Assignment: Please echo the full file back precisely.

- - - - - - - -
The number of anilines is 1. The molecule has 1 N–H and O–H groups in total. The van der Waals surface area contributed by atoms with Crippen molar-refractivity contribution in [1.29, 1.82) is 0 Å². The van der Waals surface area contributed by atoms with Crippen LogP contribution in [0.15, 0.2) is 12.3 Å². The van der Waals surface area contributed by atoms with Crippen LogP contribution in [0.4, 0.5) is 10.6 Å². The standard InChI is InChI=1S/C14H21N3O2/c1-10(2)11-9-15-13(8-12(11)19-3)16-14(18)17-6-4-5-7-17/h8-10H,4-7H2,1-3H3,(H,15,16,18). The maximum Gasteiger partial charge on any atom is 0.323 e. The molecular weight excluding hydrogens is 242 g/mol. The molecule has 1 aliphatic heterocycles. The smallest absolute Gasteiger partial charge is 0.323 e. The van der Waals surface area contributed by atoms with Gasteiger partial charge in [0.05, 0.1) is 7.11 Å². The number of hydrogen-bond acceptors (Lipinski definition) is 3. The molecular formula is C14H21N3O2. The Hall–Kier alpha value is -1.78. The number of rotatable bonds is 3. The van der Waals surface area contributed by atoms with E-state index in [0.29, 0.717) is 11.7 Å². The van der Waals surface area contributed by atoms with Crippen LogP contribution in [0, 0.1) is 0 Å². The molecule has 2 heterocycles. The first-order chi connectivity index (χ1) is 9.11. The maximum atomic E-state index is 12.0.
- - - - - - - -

The number of anilines is 1. The molecule has 1 N–H and O–H groups in total. The van der Waals surface area contributed by atoms with Crippen molar-refractivity contribution in [1.29, 1.82) is 0 Å². The van der Waals surface area contributed by atoms with Crippen LogP contribution in [0.15, 0.2) is 12.3 Å². The van der Waals surface area contributed by atoms with Crippen LogP contribution in [0.4, 0.5) is 10.6 Å². The standard InChI is InChI=1S/C14H21N3O2/c1-10(2)11-9-15-13(8-12(11)19-3)16-14(18)17-6-4-5-7-17/h8-10H,4-7H2,1-3H3,(H,15,16,18). The maximum Gasteiger partial charge on any atom is 0.323 e. The molecular weight excluding hydrogens is 242 g/mol. The molecule has 1 aliphatic heterocycles. The smallest absolute Gasteiger partial charge is 0.323 e. The van der Waals surface area contributed by atoms with Gasteiger partial charge in [0.05, 0.1) is 7.11 Å². The number of hydrogen-bond acceptors (Lipinski definition) is 3. The molecular formula is C14H21N3O2. The Hall–Kier alpha value is -1.78. The number of rotatable bonds is 3. The van der Waals surface area contributed by atoms with E-state index in [0.29, 0.717) is 11.7 Å². The van der Waals surface area contributed by atoms with Crippen LogP contribution in [0, 0.1) is 0 Å². The molecule has 2 heterocycles. The first-order chi connectivity index (χ1) is 9.11. The maximum atomic E-state index is 12.0.